Notably less green than its name implies, the Ortofon Verto step-up transformer has a heavily chromed front plate, and is otherwise enclosed in a neat black box. Like the Koetsu, the Verto has only one pair each of input and output jacks—but it has two primaries, rated at 30dB and 24dB of gain. (Input impedances aren't specified, although one can assume that the 24dB setting is more suitable for cartridges with more highly resistive coils.) As with the K&K kit and the full Shindo Masseto preamp, the Ortofon uses custom-made Lundahl trannies; unlike the bare-bones K&K, a soldering iron isn't required to switch between primaries: Just open the box and move two pairs of circuit-board jumpers.

As supplied, the Verto was set up for use with a low-output, low-impedance cartridge. It appeared to have a little less gain than the Lundahl transformer built into the Masseto, but the musical and sonic characters were identical: melodies flowed brilliantly well, and timbral colors and textures were very good. The high-gain side of the Verto had excellent drama: among the high-gain competition, only the Hommage T1 and Audio Note were clearly better, while the distinction between it and the fine EAR was negligible. The Audio Note and Hommage T1 had more color, and the Hommage was also much better at conveying sheer scale.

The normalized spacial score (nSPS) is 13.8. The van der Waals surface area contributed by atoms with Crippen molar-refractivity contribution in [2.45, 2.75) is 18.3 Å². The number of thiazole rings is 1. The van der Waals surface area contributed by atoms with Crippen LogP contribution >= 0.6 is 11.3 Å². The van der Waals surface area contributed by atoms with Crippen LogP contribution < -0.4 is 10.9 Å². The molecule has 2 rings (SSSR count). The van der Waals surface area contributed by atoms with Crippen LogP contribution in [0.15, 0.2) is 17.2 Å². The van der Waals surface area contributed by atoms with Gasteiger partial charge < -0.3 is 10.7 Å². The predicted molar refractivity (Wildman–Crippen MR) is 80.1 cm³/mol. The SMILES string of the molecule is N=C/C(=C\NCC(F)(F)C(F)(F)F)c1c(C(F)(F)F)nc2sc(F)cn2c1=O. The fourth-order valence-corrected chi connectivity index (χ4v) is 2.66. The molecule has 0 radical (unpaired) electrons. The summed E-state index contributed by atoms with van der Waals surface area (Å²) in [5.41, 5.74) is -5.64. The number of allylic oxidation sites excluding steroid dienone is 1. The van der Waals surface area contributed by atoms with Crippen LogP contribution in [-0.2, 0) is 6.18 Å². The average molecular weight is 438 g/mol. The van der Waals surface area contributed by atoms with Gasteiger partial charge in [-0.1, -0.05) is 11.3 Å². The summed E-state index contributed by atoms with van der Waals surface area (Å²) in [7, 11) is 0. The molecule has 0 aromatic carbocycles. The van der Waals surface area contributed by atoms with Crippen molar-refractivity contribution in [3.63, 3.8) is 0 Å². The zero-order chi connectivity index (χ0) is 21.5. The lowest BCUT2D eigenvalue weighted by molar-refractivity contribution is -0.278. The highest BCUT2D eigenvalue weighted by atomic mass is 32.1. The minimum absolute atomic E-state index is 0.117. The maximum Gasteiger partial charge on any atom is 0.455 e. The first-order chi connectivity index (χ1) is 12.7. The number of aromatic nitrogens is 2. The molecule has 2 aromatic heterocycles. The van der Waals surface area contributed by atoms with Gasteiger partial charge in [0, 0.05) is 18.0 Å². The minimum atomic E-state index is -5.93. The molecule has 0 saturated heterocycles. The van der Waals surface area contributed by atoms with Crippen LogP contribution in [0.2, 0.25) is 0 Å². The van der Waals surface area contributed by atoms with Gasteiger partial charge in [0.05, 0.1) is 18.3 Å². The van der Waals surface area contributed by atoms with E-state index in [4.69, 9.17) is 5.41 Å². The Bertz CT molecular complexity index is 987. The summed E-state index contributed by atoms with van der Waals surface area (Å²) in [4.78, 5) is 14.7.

Set for low-gain performance, the Verto was a fine match for my Denon DL 103 phono cartridge, though it had a little less impact and touch than the Auditorium 23 Standard. Again, the distinction wasn't huge, and the Ortofon scored big value points for being, essentially, two trannies in one. And great trannies they are.